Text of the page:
Why did Texas A&M ink big deal with stem cell clinic firm Celltex on exosomes?

The recent news that Texas A&M University has inked a full-blown deal with the direct-to-consumer stem cell clinic firm Celltex struck me as an unusual development.

Recently we’ve seen more universities exploring the use of stem cells outside of the traditional FDA clinical trial process that is fundamentally based on an investigational new drug application (IND). Some institutions apparently have even potentially started teaming up with clinics for patient treatments muddying the waters out there. However, in the case of Celltex and Texas A&M my guess would be that they are going to work on their joint project within the FDA trial system. We’ll see what more we learn over time.Texas A&M Celltex

A reminder is in order here that a half-dozen or so years ago Celltex got an FDA warning letter that led the firm to start doing stem cell transplants across the border in Mexico. A main issue at hand at that point was the use of an adipose stem cell product that the FDA called a biological drug, but that lacked full FDA pre-market approval. With a new Texas state law that on some levels is friendly to stem cell firms that seem to operate outside the traditional FDA clinical trial framework, I’ve been wondering: might Celltex aim to bring more of its efforts back into its home state? This news regarding working with Texas A&M suggests a potential affirmative answer.

What exactly is this new deal between Texas A&M and Celltex?

It appears to be focused on testing the idea that mesenchymal stem cells (MSC) or more specifically their exosomes (little subcellular packages by which cells can share resources or influence each other’s behavior) could help with Alzheimer’s Disease (AD). Could exosomes reduce inflammation in the diseased brain in a meaningful, safe way? If so, would that help AD? The Texas A&M researchers have some notable initial data on these exosomes in an animal model, but I’m not clear on how directly relevant it is to the proposed work as I need to do more reading.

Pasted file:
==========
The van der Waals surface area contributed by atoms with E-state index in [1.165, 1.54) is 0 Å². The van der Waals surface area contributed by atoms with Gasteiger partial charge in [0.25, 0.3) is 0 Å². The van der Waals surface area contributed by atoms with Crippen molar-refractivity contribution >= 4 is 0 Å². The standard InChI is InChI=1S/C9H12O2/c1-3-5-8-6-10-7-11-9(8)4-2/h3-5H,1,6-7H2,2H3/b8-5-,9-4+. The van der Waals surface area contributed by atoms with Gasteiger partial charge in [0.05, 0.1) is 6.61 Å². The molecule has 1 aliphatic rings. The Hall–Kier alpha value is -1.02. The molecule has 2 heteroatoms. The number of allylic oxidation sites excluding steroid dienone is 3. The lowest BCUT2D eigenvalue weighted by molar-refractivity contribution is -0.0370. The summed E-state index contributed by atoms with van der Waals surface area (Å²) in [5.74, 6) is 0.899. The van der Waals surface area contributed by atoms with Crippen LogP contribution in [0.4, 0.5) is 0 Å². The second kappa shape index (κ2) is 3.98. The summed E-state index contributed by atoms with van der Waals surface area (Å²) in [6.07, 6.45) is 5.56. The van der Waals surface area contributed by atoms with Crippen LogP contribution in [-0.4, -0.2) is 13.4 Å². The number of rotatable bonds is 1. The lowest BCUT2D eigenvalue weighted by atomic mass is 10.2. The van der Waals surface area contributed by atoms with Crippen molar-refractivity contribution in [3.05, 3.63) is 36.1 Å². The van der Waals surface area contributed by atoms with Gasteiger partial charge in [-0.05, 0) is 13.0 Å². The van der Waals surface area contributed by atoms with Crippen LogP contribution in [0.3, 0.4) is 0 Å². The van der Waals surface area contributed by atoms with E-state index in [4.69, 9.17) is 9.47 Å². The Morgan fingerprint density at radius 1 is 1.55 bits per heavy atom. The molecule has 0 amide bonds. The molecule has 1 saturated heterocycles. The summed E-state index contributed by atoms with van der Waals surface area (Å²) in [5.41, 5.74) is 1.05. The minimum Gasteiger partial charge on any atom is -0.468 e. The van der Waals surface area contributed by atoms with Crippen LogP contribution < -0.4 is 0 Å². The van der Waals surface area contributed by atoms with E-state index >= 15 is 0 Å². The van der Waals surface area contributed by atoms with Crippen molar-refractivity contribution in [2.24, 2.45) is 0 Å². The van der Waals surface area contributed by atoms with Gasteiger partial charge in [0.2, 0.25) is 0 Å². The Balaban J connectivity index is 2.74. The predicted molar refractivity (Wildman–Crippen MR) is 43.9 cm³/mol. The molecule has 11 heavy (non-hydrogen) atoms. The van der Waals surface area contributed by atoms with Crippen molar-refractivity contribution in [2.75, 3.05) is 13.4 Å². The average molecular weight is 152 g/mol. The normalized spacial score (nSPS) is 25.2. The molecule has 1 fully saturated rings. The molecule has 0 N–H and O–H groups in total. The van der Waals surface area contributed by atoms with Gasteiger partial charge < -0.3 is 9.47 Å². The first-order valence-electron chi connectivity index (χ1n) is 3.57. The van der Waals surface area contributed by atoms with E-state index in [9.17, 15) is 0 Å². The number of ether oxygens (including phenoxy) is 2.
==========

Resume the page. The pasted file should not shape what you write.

There aren’t a lot of specific details of the agreement between the Texas A&M Institute for Regenerative Medicine and Celltex in the press release either. An article by Todd Ackerman in the Houston Chronicle provides some more answers. In the deal, Texas A&M gets funding from the company for the use of the technology:

“Celltex will pay Texas A&M $2.4 million to acquire the technology and ultimately bring it to market.”

Celltex gets intellectual property and potentially boosted credibility from Texas A&M, which could be worth way more than $2.4 million to the company.  Again, the firm ran into FDA issues a half-dozen or so years ago, but Ackerman’s piece quotes the company saying that things are different now:

“The company is currently compliant with the FDA, said David Eller, Celltex’s CEO.”

Ackerman’s article doesn’t provide context for objectively evaluating Celltex’s statement of compliance. We need to learn more about what this means. The FDA decides what’s compliant and what isn’t, and we don’t know if FDA recently told Celltex that they are compliant and for what specifically.

Moving forward, will this team effort with Texas A&M need an IND to be compliant prior to going into human studies? It seems so from my perspective and I’d imagine the Texas A&M researchers will work with the FDA to build an IND application. Why would an IND most likely be needed here?

If there is infusion of adipose MSCs into patients for AD, that sounds like it would potentially involve both more than minimal manipulation and non-homologous use designations coming into play, both possible regulatory triggers for requiring an IND and pre-market approval by the FDA. However, it’s hard to know without more details.